Two-thirds of people with severe and otherwise untreatable epilepsy were completely cured of their frequent seizures after undergoing neurosurgery at the University of California, San Francisco Medical Center, according to a new study that examined 143 of these patients two years after their operations.
The new study not only shows the promise of this type of neurosurgery at treating severe epilepsy, it also highlights how research into brain imaging may help to further improve results for people who have such operations.
"Surgery can be a powerful way to stop this disorder in its tracks," said UCSF Neurosurgeon Edward Chang, who led study, which is published this week in the journal Annals of Neurology. "Many of these people were living 10, 15 or 20 years with very severe and dangerous seizures."
The success of the surgery, added Chang, was directly related to the accuracy with which the medical team could map the brain, identify the exact pieces of tissue responsible for an individual's seizures and ultimately remove them.
"We need to continue to focus on developing new methods to figure out and pinpoint where the seizures are coming from," said Chang.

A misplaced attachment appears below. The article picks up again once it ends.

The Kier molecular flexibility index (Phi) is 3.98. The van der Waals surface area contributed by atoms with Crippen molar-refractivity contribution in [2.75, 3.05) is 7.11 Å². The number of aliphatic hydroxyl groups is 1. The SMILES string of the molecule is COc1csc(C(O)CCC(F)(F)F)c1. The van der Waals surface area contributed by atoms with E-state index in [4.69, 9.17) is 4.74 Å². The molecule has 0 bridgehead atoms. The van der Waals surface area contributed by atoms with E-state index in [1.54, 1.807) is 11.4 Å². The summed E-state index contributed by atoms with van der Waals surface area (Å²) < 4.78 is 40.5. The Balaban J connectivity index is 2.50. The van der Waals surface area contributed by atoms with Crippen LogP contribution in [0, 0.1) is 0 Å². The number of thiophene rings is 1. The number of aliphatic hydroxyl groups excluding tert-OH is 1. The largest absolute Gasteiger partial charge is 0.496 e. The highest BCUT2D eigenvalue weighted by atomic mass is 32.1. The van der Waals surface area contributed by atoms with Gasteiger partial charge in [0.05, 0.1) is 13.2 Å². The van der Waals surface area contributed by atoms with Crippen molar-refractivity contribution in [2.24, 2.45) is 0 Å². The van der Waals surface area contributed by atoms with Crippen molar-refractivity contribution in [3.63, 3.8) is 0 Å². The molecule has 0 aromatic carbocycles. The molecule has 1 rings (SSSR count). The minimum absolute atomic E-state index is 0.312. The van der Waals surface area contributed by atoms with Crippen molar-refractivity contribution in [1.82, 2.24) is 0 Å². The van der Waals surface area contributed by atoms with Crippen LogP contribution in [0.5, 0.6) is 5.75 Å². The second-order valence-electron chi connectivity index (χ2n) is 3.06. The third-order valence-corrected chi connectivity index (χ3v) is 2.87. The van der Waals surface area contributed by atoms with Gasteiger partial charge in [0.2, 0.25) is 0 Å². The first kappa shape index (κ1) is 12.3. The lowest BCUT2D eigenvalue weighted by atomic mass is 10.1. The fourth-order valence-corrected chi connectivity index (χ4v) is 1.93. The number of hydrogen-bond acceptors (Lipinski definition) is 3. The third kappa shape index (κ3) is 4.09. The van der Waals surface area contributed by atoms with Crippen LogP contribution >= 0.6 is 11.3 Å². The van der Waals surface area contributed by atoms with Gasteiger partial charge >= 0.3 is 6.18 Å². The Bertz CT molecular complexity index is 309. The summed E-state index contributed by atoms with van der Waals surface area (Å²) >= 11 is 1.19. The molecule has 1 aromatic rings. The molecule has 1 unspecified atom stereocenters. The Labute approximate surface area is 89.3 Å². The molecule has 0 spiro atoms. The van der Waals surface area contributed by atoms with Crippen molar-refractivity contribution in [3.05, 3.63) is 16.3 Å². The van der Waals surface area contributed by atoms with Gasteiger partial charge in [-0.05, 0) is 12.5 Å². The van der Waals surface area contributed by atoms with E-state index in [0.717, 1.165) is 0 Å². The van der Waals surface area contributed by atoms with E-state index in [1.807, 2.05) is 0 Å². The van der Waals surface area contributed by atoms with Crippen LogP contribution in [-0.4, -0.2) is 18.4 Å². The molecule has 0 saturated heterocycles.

Surgery for the Worst Cases
Epilepsy has been known as a disease since ancient times. Hippocrates, the father of western medicine, described it in detail in his writings some 2,500 years ago, and it is believed to have afflicted many famous people throughout history, including Julius Caesar. About two million people in the United States suffer from the disease today, according to the U.S. Centers for Disease Control and Prevention, and the World Health Organization estimates that some 50 million people worldwide have epilepsy, a name that means "seizures" in Greek.
While seizures are common to a number of other conditions, including head injuries, infections, exposure to toxins, sleep deprivation and stroke, people with epilepsy suffe
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University of California - San Francisco